DOCTORS at the BMA conference yesterday voted for Motion 269, which stated: ‘That this meeting requests government, in view of new-found enthusiasm for the nationalisation of banks, to nationalise the NHS and bring PFIs into public ownership.’
Mover Dr Paul Flynn said: ‘The government says banks are too big to fail. Surely that applies to the NHS.
‘PFIs are expensive and cause toxic debts.
‘We have a bad taste in our mouth, seeing the billions put in to bail out banks.
‘I’d rather hear about a new hospital than about a banker’s pension.’
Dr Charles McNab said: ‘PFI was a clever way of disguising a significant proportion of the national debt.
‘It would be better to end this madness completely and bring ISTCs [Independent Sector Treatment Centre] back into the NHS as well as end the PFI.’
BMA Council chairman, Hamish Meldrum, advised conference: ‘GPs are independent contractors within the nationalised health service, so I don’t see any problem with the motion and ask you to support it.
‘So there’s no problem for our GP colleagues.’
Conference voted overwhelmingly for the motion with only a handful of votes against.
The meeting also voted overwhelmingly for Motion 297 in the section on Community Care and Mental Health.
The motion stated: ‘That this meeting understands that Community Treatment Orders are being implemented at rates far higher than expected.
‘This is the first evidence that the revised Mental Health Act in England and Wales is infringeing rights as the BMA predicted.’
Mover Dr Robin Arnold, from Bristol, said: ‘I have been on bodies for years to oppose the Mental Health Act.
‘Mental illness as a concept has been ignored.
‘We fought it. We said it would be anti-civil rights but the government pushed it through.
‘There have been 2,000 Community Treatment Orders since October.’
He said: ‘I’m not opposed to Community Treatment Orders. The problem is the rate at which they are occurring.
‘They are the litmus test of the Mental Health Act, which infringes human rights.’
‘The government is setting up hospitals to fail and is planning a mass hospital closure programme’, consultant surgeon Anna Athow warned the BMA Annual Meeting.
She was moving Motion 268 on NHS Funding and Finance, which states: ‘The health bill legislates that the Secretary of State for Health can close down, or franchise out to the private sector, any NHS acute hospital or provider in England within 120 days, if deemed financially or clinically ‘unsustainable’.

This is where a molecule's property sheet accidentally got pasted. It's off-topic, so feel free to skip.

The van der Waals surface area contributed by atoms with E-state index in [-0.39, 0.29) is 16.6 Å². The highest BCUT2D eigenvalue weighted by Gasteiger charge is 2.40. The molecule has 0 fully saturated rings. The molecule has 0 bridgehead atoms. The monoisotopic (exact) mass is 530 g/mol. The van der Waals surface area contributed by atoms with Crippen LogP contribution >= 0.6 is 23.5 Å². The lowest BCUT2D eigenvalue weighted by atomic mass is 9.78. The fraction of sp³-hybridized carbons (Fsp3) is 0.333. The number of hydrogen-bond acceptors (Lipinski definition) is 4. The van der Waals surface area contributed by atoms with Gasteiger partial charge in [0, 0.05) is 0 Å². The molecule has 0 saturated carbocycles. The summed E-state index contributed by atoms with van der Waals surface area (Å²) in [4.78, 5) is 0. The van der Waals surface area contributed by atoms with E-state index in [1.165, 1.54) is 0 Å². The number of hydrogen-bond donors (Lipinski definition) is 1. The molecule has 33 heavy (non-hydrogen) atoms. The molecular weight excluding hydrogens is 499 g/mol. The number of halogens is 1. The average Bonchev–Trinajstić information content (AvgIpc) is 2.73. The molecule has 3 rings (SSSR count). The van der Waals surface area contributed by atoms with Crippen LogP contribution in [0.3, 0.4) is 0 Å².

‘This meeting calls on the BMA to campaign for proper funding of NHS hospitals and units, in the first instance, so that they can perform to high standard, and to oppose their closure or takeover by the private sector.’
In her speech, Athow said: ‘A Trust Special Administrator will be able to enter any unit deemed clinically or financially “unsustainable’’, take some soundings and organise its closure, or transfer to new management including the private sector, with the permission of the Health Secretary.
‘There never used to be a requirement for NHS hospitals to be run as a “sustainable’’ business.
‘Now there is, and every Trust had to become a Foundation Trust business by December 2008.
‘These have to break even or make a surplus.
‘They cut £10 million at Stafford in order to become a Foundation Trust.’
She stressed: ‘Trusts are being set up to fail.
‘If they don’t cut spending, they financially fail.
‘If they do, they can’t provide high-quality care.
‘And what is the plan for these “unsustainable’’ providers and trusts, which may never make it to Foundation Trust status, and so far 60 haven’t?
‘The Department of Health proposes – merger, acquisition, break-up, franchising to public or private management, closure or sell-off to the private sector.
‘It’s been estimated that one Trust could be culled every two months.’
She concluded: ‘The BMA must insist that NHS acute units are properly funded.’
The motion was lost, although a sizeable minority (about 40 per cent of delegates) voted for it.